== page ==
There’s definitely space on the market for a truly comprehensive guide to creating factually correct and historically accurate crime fiction.
As such, when I found out that Historian Stephen Wade and former Policeman Stuart Gibbon, whom I’ve already had the pleasure of interviewing, were collaborating to create such a guide I was excited.
The idea they have is perfect: create a guide that combines Gibbon’s policing expertise with Wade’s historical knowledge to create a comprehensive resource for fans of crime fiction or writers of the genre.
Whilst the idea is great, the execution lets the book down. For one thing, there’s no means to tell which expert is speaking at what point. Whilst it is easy enough to guess at some points, there’s no definitive indicator, and this isn’t great for those using this as a proper reference book.
Structurally the book is haphazardly, with each section laid out alphabetically with sub categories that are confusing and long-winded. With sub headings within sub headings it’s easy to get lost and hard to easily find the information you’re looking for.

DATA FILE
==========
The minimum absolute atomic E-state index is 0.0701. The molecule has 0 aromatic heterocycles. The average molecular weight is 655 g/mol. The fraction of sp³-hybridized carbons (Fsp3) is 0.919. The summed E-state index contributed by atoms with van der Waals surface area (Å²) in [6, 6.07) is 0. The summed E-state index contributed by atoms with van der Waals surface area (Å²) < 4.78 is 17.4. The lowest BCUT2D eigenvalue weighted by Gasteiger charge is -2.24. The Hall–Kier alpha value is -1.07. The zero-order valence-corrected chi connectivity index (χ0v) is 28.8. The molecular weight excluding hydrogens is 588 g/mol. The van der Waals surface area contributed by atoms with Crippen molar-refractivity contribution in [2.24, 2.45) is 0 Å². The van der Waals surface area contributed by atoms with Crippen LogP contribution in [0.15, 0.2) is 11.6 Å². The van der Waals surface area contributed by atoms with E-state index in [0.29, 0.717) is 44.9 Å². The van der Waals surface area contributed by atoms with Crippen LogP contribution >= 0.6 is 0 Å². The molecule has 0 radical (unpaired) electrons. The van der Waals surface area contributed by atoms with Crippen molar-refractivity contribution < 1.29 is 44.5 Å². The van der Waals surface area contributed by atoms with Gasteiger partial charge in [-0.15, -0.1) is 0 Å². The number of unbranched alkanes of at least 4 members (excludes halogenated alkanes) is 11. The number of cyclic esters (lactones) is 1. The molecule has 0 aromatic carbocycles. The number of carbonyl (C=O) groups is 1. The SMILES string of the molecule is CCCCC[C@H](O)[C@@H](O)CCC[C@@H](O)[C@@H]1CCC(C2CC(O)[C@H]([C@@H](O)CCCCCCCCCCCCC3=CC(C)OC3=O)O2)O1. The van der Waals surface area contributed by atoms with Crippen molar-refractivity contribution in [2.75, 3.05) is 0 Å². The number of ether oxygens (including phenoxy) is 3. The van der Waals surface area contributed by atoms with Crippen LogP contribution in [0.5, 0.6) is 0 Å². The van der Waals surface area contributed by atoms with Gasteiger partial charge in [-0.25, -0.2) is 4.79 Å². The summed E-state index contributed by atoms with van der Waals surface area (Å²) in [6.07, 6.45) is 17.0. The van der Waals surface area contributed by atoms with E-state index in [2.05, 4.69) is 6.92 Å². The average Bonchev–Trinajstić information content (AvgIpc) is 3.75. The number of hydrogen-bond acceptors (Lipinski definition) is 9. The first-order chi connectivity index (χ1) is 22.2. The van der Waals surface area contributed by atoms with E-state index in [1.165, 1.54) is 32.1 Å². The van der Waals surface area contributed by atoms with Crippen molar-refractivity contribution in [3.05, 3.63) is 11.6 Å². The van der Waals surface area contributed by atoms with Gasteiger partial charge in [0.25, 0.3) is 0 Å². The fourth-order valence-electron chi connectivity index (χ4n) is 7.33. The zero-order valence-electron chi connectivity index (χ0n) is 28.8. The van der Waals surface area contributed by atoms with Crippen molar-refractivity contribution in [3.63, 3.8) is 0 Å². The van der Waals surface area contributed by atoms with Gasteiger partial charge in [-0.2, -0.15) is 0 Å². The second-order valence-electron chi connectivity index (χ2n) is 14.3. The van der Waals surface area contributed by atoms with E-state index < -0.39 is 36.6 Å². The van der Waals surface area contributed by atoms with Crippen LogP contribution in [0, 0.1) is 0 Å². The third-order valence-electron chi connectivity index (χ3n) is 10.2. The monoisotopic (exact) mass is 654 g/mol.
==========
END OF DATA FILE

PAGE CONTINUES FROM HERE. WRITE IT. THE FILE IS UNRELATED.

There are also random pieces of, frankly, useless information in the book, such as a poem about early mornings. Whilst this may be interesting, it is not something a reader would ever be able to use in their research, and as a result is simply padding that makes this book feel like an essay that’s being bulked up as its a bit shy on the word count.
However, the biggest issue that I have with A Straightforward Guide to Being A Detective is the poor writing. The grammar and punctuation are not up to standard, and as such this would not be useable as a reference. Whilst it could make for a great guide for those seeking anecdotal advice, its complete lack of proofreading makes this useless if used as a source, and as such could not be used by anyone in an academic or corporate sense.
So, in short this is a really cool idea, and if the authors were to properly execute it then it could be something great. As it is, you can find some really great information in this book, but if you want something quick and easy to find then just Google it. If the authors were to consider a second edition, this one properly proof read and structured to a better standard, then it could potentially be a great academic and authorial resource for those exploring crime fiction as a genre.